Médecins sans Frontières estimates that there are one million people in Guatemala City living in the streets or in slum conditions. Many are victims of the civil war, which traumatised the country during the 1980s and early 90s as well refugees from rural poverty. (Photo: Pierre Violle)

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Guatemala City authorities push for
environmentally responsible growth

by Vanessa Plihal, Central America Correspondent

6 June 2007: After the devastating earthquake of 1773, Guatemala City was relocated to where it is today.  In 1776, after an arduous task of rebuilding, the new city was founded and dedicated to the Virgin of Asunción.  Guatemala de La Asunción, or “Guate” as the locals call it, is a city where the past and the future meet in equilibrium. Today Guatemala City is the largest and fastest growing city in Central America and one determined to avoid past planning  mistakes.

The statistical reports from the last population census, published in 2002, show that 1.7 million Guatemalans live and work in the city. This census includes the people of the three other nearby municipalities who commute to the City of Guatemala for various purposes. 

As the country’s population grows at an annual rate of 2.6 per cent, so does the need for living and working space. The result is an environment greatly affected by both gasoline emissions and migration from the rural and suburban areas.  Over the past 12 years, the living spatial area has grown at a rate of 4 per cent annually (2002 population census report).

In relation to residential and commercial areas, it is obviously necessary for growth to be planned in an orderly fashion. The Territorial Urban Plan seeks to undertake construction both efficiently and equitably, paving the way towards a ‘win-win’ situation for investors, the community and the environment.  This plan will prevent construction in high-risk areas and avoid damage both to the environment and social cohesion. The urban plan will come into effect in the ensuing months and will endeavour to involve the participation of most neighbourhoods, regardless of size or location. The essential objective is to create more pleasant spaces in which to live and work. 

Municipal authorities have stated that the whole project must be even more efficient and specific than the objectives that already exist under municipal land policies. The complex difficulties of Guatemala City cannot be resolved with only one actor. They require a united effort from all concerned with regard to territory, population and government planning. The intention is that the new Guatemala City will emerge as an environmentally responsible city with communities interested in, and partaking in, the objective of a culturally rich place where people will enjoy an improved quality of life.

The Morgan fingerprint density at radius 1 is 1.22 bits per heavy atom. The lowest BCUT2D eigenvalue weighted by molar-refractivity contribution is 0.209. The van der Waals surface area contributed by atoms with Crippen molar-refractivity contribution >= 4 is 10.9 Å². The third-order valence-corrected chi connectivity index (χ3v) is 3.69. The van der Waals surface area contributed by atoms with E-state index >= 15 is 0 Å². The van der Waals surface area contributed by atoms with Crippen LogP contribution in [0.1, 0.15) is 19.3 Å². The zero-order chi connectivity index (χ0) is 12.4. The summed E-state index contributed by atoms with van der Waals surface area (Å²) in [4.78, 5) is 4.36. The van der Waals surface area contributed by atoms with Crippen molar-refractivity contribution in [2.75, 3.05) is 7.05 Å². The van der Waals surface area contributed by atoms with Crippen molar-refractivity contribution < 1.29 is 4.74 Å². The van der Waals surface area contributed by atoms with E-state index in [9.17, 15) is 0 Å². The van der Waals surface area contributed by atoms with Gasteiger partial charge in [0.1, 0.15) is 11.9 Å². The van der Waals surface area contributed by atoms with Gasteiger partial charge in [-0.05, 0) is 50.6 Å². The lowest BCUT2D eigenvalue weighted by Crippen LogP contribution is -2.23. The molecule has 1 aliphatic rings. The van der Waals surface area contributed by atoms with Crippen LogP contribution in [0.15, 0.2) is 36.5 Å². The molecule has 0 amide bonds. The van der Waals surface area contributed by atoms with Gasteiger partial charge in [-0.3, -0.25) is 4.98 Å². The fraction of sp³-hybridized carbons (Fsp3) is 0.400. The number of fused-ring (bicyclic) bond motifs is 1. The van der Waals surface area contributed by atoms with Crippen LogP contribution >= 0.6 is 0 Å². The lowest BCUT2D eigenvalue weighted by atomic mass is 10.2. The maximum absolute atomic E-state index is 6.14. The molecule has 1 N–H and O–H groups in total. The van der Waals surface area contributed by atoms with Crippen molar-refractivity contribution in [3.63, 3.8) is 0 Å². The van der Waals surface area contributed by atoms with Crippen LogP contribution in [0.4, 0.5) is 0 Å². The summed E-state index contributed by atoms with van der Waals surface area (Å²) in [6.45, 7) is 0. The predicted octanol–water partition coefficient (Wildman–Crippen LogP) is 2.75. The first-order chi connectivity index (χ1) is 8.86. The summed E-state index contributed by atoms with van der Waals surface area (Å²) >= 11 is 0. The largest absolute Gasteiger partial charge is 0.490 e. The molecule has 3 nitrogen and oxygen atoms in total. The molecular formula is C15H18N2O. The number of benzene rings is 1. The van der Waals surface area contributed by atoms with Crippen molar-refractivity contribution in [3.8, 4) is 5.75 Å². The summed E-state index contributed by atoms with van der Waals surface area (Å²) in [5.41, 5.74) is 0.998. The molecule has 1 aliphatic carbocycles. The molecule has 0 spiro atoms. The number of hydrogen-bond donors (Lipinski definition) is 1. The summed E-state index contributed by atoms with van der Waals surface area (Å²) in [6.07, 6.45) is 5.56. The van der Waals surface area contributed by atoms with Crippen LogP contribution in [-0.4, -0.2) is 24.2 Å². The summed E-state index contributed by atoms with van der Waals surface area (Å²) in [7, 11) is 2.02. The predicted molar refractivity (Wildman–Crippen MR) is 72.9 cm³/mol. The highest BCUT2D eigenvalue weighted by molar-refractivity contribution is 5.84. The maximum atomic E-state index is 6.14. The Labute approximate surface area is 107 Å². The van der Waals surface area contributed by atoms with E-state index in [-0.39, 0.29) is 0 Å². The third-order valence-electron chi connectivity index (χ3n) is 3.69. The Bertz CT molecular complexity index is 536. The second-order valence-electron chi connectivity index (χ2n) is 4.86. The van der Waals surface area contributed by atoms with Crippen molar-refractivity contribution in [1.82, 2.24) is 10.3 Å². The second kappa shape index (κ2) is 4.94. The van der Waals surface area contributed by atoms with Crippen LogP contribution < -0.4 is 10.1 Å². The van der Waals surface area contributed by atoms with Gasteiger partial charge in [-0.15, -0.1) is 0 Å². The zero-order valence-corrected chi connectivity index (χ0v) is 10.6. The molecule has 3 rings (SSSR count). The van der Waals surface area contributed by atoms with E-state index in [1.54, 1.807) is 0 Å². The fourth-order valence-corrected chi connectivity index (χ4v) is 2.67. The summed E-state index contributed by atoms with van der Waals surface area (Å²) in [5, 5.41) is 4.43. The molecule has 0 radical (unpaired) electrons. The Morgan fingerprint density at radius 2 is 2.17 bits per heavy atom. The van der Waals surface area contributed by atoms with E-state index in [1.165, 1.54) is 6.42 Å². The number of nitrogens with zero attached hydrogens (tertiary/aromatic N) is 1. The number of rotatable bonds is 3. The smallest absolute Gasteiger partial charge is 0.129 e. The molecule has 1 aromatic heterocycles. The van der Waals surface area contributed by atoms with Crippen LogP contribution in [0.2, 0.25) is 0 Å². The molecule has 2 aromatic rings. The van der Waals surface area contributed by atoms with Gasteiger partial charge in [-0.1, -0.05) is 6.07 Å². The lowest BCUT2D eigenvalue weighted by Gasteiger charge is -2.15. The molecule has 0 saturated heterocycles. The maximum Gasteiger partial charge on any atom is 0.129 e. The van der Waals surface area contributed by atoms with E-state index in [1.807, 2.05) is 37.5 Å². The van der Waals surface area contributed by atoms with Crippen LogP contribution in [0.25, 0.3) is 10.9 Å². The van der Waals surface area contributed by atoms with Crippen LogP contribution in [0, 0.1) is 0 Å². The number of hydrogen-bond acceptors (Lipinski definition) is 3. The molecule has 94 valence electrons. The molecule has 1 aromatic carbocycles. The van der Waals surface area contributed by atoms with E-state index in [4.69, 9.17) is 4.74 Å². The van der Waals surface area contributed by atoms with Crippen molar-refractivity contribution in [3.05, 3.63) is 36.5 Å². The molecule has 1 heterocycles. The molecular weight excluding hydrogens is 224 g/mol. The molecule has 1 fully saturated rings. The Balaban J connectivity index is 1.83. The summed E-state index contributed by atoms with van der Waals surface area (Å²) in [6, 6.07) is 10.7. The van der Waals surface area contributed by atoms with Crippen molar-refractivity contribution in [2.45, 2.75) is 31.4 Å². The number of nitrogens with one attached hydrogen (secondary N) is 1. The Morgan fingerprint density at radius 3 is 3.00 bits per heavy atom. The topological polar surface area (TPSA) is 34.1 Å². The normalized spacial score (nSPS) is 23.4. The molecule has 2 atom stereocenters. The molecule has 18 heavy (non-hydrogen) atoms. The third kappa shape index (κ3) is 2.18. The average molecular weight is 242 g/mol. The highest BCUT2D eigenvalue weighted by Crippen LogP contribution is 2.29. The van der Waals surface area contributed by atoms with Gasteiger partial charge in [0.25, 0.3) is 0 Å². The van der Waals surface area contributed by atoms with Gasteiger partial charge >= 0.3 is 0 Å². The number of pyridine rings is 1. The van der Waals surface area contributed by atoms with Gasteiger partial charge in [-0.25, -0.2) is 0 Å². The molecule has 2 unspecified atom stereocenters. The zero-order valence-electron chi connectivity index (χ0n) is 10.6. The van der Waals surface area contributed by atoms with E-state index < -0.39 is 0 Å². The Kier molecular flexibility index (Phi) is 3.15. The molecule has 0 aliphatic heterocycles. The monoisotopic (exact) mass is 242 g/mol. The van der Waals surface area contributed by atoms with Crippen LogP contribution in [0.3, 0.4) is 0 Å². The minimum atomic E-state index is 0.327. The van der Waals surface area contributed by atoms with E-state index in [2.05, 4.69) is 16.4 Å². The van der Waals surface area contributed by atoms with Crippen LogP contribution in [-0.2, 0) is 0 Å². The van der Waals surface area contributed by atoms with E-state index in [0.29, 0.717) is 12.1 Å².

The Municipality has gathered the essential information with which to implement this ambitious plan. Among other things, there will be controls on construction in high-risk areas and the protection of the natural environment and historic buildings, streets and squares. There will be sensible and planned construction, with the participation of citizens, in areas where adequate transportation systems exist. The project envisages public places with a high urban vitality, benefiting investors and property owners as well as economic competitiveness, urban security and social solidarity.

If the co-operation of all concerned is achieved, then all will benefit - especially in relation to land use and essential services such as water, sewerage, roads and public open spaces.

Clearly, since 1776 there have been great changes - from the noise of horse-drawn carriages and ringing church bells to the honking horns of modern transport. Now the way is open for this ‘brave new world’ ready to embrace the cultural diversity of a new and great Guatemala.

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